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Going ‘Steady’ with Sloan, plus five of the band’s underrated gems

The Modern Rock in Motion column centers on Sloan's 'Steady' album and other gems.

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By Peter Lindblad

Going Steady with Sloan requires a long-term commitment. Thirty years on from the initial shoegazing rush of Smeared, their addictively noisy and dreamy 1992 debut full-length, Canada’s greatest power-pop pushers continue to stick it out together, the four romantic cynics – all gifted songwriters and singers, all original members – wrestling with the vicissitudes and petty dramas of adulthood on a long, fuzzy bender of blissed-out, tuneful brilliance and getting high on their own endless supply of sweet melodies and knockout hooks.

What’s their secret to a successful marriage? If the sharp, high-definition Steady (Yep Roc Records), with its clean guitar crunch and bristling energy, is any indication, it’s a zest for life and an undying devotion to songcraft, along with an uncanny ability to mix confident swagger and savage humor with raw, self-aware vulnerability. For every one of Steady’s infectious, stomping riots and radiant blowouts, from the tight, exuberant snap, crackle and pop of a dizzying “Magical Thinking” to a raucous, strutting “Spend the Day” and the gnarly stabbing incident that is the undeniably catchy urban walkabout “Scratch the Surface,” there’s the strummed, aching tenderness of “Simply Leaving,” the wistful, cascading “She Put Up with What She Put Down” and the rolling, Queen-inspired piano tides of the gossipy ballad “Human Nature” adding notes of Beatlesque swoon.

Taut and tough, all tied up in terrific little knots of riffs, “Dreaming it All Over Again” is more of the latter, with a touch of The Posies’ swirling melancholy, yet it’s a brighter day for Sloan, replete with smart handclaps and breezy vocal harmonies. It runs the autobiographical line, “If you wait a while, then we’ll be back in style,” which may prove prophetic, because every compact pocket of Steady contains something clever, something charming or unexpectedly magical. Even when Sloan confronts pandemic exhaustion with the woozy, psychedelic-pop glory of “Close Encounters,” it comes off as mellow and sympathetic rather than preachy, walking the same path to enlightenment taken by XTC’s Skylarking. Steady as she goes, Sloan.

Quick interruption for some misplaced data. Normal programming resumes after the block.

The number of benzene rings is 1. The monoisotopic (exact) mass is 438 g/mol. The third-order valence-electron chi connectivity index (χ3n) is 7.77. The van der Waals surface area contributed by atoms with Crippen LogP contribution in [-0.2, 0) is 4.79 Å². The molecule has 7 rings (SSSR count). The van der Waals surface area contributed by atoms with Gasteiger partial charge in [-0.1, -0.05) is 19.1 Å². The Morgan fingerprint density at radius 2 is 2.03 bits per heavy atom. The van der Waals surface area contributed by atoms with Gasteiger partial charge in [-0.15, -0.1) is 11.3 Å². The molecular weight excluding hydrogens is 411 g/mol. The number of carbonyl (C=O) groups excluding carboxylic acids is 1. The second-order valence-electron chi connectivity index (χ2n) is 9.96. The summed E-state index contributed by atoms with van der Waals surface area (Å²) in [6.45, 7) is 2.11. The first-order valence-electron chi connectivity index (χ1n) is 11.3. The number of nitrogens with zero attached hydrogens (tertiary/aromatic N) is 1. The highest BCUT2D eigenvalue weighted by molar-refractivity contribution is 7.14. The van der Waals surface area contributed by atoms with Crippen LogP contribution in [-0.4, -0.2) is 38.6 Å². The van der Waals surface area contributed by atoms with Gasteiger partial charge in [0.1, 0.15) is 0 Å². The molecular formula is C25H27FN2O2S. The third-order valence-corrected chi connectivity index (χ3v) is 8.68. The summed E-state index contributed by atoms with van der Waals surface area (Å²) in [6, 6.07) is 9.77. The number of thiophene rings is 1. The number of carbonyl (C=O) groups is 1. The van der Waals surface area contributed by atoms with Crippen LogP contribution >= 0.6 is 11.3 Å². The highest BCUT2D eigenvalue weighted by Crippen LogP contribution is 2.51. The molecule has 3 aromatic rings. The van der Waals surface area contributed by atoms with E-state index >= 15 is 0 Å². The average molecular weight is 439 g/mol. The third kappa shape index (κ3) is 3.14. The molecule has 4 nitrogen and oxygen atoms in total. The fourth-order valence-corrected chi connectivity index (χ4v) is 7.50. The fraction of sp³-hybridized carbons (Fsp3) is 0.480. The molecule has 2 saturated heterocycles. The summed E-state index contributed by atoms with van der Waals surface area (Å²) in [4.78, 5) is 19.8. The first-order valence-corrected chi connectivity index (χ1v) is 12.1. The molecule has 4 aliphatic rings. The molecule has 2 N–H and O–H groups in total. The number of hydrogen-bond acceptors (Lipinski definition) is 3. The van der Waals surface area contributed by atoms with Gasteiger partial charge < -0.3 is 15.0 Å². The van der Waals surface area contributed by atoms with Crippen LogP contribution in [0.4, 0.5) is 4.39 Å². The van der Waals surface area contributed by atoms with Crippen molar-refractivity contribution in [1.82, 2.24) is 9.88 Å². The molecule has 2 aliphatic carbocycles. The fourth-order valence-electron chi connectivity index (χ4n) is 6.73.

Grade: A-

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Steady is Sloan’s 13th album, and what a gift it is, the title a testament to the remarkable consistency of a quartet that includes guitarists/vocalists Jay Ferguson and Patrick Pentland, bassist/vocalist Chris Murphy and drummer/vocalist Andrew Scott. It’s among the Halifax, Nova Scotia outfit’s best, padding their already overflowing catalog, now as thick as an old Sears Christmas Wishbook. Surpassing 250 songs, with 30 singles having garnered airplay on Canadian Rock Radio, it is stuffed with sonic toys – some fizzy and rollicking, others offering a shoulder to cry on and still more that soar like anthemic rockets.